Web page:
Performance has been the issue for Ash Shehata, director of information systems and telecommunications at Antelope Valley Hospital, north of Los Angeles. Shehata has been looking at wireless since 1997. Until recently, the technology was too immature. However, the hospital has decided it's time to consider wireless to solve the thorny problem of bedside computing, which involves providing doctors and nurses with the ability to access and update medical records at the "point of care." But building codes limit the hospital's ability to punch holes for wiring, and the rapid growth of stationary PCs at nursing stations and the like meant added costs the hospital would rather avoid. Says Shehata: "We were unwilling to spend on tethered networks. It's easy to buy computers, but the wiring in our organization is almost like you have to have a Ph.D." Worse, says Shehata, federal regulations require hospitals like Antelope Valley to file for permits every time they want to add wired networking connections, adding permit fees to the already high cost of wiring.
Meanwhile, the hospital already runs a host of wireless devices on any number of radio frequencies, and introducing a new wireless connection into that potential morass could mean conflicts with lifesaving equipment. Even doctors' pagers could be a problem. And the concrete construction typical of hospitals can cause unpredictable "dead zones" that can hamper communication at crucial points.
So Shehata brought in radio frequency engineers to consult on the layout of the hospital's seven buildings. The consulting team mapped out the optimum number of wireless access points, where they'd have to overlap, and how many wireless devices could talk to each access point without sacrificing performance. Then Shehata's IT team asked all the medical-device companies from whom the hospital already buys wireless equipment to certify in writing the radio frequencies on which each product operates, to ensure no device would mangle Wi-Fi communications. The result was a network design with 80 access points, so that every wireless device on the network would have at least 90 percent of maximum signal strength. Total installation time: two weeks.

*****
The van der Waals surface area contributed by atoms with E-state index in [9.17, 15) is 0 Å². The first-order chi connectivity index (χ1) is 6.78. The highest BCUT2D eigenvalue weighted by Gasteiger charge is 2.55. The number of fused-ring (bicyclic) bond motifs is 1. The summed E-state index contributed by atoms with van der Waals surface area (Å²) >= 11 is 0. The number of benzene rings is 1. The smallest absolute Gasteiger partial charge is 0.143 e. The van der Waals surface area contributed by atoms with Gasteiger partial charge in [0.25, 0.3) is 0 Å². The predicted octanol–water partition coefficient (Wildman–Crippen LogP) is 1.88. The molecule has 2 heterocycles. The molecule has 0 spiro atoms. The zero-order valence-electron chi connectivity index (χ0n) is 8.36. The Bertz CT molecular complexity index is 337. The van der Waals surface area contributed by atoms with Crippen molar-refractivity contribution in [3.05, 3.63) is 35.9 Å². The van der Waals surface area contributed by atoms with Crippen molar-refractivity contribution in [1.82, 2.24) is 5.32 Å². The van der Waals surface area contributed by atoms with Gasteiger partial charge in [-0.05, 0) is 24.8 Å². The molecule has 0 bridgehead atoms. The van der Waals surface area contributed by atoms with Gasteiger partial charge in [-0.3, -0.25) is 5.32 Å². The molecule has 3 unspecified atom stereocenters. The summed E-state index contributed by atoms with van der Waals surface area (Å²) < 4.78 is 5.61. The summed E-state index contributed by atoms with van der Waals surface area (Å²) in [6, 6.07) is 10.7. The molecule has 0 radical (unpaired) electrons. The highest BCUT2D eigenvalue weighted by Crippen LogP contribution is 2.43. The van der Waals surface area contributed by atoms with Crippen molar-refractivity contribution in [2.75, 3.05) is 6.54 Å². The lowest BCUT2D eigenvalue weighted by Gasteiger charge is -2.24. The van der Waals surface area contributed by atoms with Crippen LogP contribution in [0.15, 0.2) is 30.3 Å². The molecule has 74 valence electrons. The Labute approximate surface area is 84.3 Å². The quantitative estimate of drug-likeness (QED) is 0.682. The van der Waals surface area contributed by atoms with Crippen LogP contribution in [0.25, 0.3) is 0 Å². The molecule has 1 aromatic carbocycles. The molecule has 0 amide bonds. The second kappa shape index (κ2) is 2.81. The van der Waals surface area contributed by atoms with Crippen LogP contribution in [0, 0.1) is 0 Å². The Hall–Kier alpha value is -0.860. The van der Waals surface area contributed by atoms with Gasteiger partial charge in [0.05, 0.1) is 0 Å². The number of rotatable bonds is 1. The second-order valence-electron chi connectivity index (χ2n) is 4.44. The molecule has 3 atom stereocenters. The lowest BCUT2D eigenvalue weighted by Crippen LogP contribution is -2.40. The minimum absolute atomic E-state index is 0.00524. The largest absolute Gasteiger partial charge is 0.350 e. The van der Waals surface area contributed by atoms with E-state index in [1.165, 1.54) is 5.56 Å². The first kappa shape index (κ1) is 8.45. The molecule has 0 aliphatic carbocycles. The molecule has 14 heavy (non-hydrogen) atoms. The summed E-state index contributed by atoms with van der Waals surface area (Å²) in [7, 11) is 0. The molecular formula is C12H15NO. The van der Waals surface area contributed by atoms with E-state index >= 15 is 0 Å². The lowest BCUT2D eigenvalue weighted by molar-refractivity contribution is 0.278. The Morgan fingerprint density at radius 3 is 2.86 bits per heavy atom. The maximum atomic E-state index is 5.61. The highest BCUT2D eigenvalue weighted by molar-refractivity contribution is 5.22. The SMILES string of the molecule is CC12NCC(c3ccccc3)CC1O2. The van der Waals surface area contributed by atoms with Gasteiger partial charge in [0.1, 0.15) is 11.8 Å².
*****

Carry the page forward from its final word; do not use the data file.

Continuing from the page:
Shehata says the hospital is just finishing up the pilot phase of the project, having tested 150 devices, 50 of them Compaq iPAQ Pocket PC handheld computers. Full rollout will begin this summer, with the goal to connect about 1,000 devices by the end of the year, on a network designed to support up to 5,000. "Now, a physician can walk into our organization and not have to go to a specific department" for certain computing services, says Shehata. "They'll have everything in every unit."
And the return on investment? According to Shehata, the wireless network has already reduced overall desktop costs at nursing and other stations by 35 percent, and healthcare professional productivity has increased by 25 percent. Shehata says that the project has reached 95 percent of its ROI goals, and expects to reach the remaining 5 percent by the end of June, when the pilot will be complete. "We think we're going to beat our original projections," he says.
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